The Gary McKinnon case:


  44. miaka9383 Says:

    I don’t understand the whole demanding for release of these prisoners… they entered the country illegally and did something wrong. They even admitted that they did. Why shouldn’t they suffer the consequences?

  45. Steve Says:

    @ miaka: I understand where you’re coming from. Why would anyone deliberately cross the border into North Korea when it’s no secret what would happen to you if you did? To set them free, the USA had to offer some sort of concession that has far more impact than two people. It’s the same thing in Iran right now. Three people go to Iraq and camp near the Iranian border, then wander into Iran where now we’re supposed to get them out? How could anyone be so stupid as to wander into Iran? I don’t have much sympathy for them; in fact, I have absolutely no sympathy for them.

    On the other hand, those two girls should get a minimum sentence or just a fine and not 12 years hard labor. Now that they’re back in the States, we can find out exactly what happened to them when they were captured. Still, I find it ridiculous that a country’s foreign policy should be held hostage on account of a couple of people deliberately breaking the laws of another country.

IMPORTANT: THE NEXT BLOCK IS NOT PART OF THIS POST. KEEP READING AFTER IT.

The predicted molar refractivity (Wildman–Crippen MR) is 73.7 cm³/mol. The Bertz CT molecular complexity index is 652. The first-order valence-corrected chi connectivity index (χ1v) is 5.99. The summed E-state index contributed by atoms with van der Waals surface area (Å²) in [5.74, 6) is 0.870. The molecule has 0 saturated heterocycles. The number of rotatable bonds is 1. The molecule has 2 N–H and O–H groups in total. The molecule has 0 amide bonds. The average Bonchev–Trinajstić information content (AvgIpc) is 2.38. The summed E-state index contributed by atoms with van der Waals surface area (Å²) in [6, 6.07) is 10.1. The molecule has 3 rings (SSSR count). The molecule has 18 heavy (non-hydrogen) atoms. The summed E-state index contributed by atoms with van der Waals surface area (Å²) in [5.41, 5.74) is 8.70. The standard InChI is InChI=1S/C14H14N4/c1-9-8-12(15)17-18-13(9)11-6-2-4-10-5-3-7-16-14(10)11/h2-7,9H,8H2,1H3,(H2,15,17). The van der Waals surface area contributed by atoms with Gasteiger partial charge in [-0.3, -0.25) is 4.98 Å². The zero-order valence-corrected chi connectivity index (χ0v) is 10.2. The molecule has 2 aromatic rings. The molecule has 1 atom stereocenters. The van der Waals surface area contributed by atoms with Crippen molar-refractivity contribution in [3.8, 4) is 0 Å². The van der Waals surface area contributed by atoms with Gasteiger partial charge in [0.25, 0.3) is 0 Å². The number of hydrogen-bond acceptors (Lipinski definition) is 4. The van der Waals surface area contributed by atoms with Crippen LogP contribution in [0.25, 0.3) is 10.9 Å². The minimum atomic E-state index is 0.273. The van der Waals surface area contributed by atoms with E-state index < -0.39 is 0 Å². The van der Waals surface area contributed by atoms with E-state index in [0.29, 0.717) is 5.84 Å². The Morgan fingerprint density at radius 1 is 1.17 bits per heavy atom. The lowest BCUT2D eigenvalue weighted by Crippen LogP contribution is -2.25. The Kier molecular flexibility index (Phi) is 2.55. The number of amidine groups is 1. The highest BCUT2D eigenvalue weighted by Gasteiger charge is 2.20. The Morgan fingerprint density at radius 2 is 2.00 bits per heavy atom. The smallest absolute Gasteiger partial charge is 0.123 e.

I hadn’t heard about Gary McKinnon before but he seems to be autistic and as far as I can tell, he didn’t do anything evil so while he ought to be watched, I can’t see what good jail would do. But if he were extradited and then the PM asked for him back, that seems kinda weird since it’d be easier to just negotiate beforehand and avoid the exchanges.

  46. TonyP4 Says:

    Questions for Clinton on his rescue mission.

    1. If the ladies were not that good-looking, do you still go?

    2. Did you go because your wife asked you to or she gave you a break to have more opportunity?

    3. Did you bring your intern?

    For your entertainment, http://tonyp4joke.blogspot.com/2009/02/how-to-save-airline-industry.html

  47. Wukailong Says: